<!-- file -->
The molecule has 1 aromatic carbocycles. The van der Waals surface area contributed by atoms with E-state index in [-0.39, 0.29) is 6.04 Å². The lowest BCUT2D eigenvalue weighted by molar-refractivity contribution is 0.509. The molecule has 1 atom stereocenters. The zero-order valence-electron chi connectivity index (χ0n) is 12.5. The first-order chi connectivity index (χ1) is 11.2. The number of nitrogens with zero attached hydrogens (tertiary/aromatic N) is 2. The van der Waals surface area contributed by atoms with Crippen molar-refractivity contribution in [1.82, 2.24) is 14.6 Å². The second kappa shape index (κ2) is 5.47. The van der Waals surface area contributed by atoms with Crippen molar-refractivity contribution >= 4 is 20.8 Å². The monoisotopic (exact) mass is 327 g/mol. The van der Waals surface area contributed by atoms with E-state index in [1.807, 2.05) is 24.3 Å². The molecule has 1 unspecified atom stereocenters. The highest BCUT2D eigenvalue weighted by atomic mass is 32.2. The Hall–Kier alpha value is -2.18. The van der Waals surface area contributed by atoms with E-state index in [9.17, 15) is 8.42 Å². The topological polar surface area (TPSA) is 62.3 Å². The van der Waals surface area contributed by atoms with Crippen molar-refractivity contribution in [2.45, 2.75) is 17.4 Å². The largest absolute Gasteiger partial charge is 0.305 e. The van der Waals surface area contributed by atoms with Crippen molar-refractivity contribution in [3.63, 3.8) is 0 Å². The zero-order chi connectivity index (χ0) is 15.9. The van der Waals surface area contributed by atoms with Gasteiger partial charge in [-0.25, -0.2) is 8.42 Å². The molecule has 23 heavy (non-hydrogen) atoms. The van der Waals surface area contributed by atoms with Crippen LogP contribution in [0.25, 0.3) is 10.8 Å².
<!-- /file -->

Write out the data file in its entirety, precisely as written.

The molecule has 1 aromatic carbocycles. The van der Waals surface area contributed by atoms with E-state index in [-0.39, 0.29) is 6.04 Å². The lowest BCUT2D eigenvalue weighted by molar-refractivity contribution is 0.509. The molecule has 1 atom stereocenters. The zero-order valence-electron chi connectivity index (χ0n) is 12.5. The first-order chi connectivity index (χ1) is 11.2. The number of nitrogens with zero attached hydrogens (tertiary/aromatic N) is 2. The van der Waals surface area contributed by atoms with Crippen molar-refractivity contribution in [1.82, 2.24) is 14.6 Å². The second kappa shape index (κ2) is 5.47. The van der Waals surface area contributed by atoms with Crippen molar-refractivity contribution >= 4 is 20.8 Å². The monoisotopic (exact) mass is 327 g/mol. The van der Waals surface area contributed by atoms with E-state index in [1.807, 2.05) is 24.3 Å². The molecule has 1 unspecified atom stereocenters. The highest BCUT2D eigenvalue weighted by atomic mass is 32.2. The Hall–Kier alpha value is -2.18. The van der Waals surface area contributed by atoms with E-state index in [9.17, 15) is 8.42 Å². The topological polar surface area (TPSA) is 62.3 Å². The van der Waals surface area contributed by atoms with Crippen molar-refractivity contribution in [2.45, 2.75) is 17.4 Å². The largest absolute Gasteiger partial charge is 0.305 e. The van der Waals surface area contributed by atoms with Crippen molar-refractivity contribution in [3.63, 3.8) is 0 Å². The zero-order chi connectivity index (χ0) is 15.9. The van der Waals surface area contributed by atoms with Gasteiger partial charge in [-0.25, -0.2) is 8.42 Å². The molecule has 23 heavy (non-hydrogen) atoms. The van der Waals surface area contributed by atoms with Crippen LogP contribution in [0.25, 0.3) is 10.8 Å².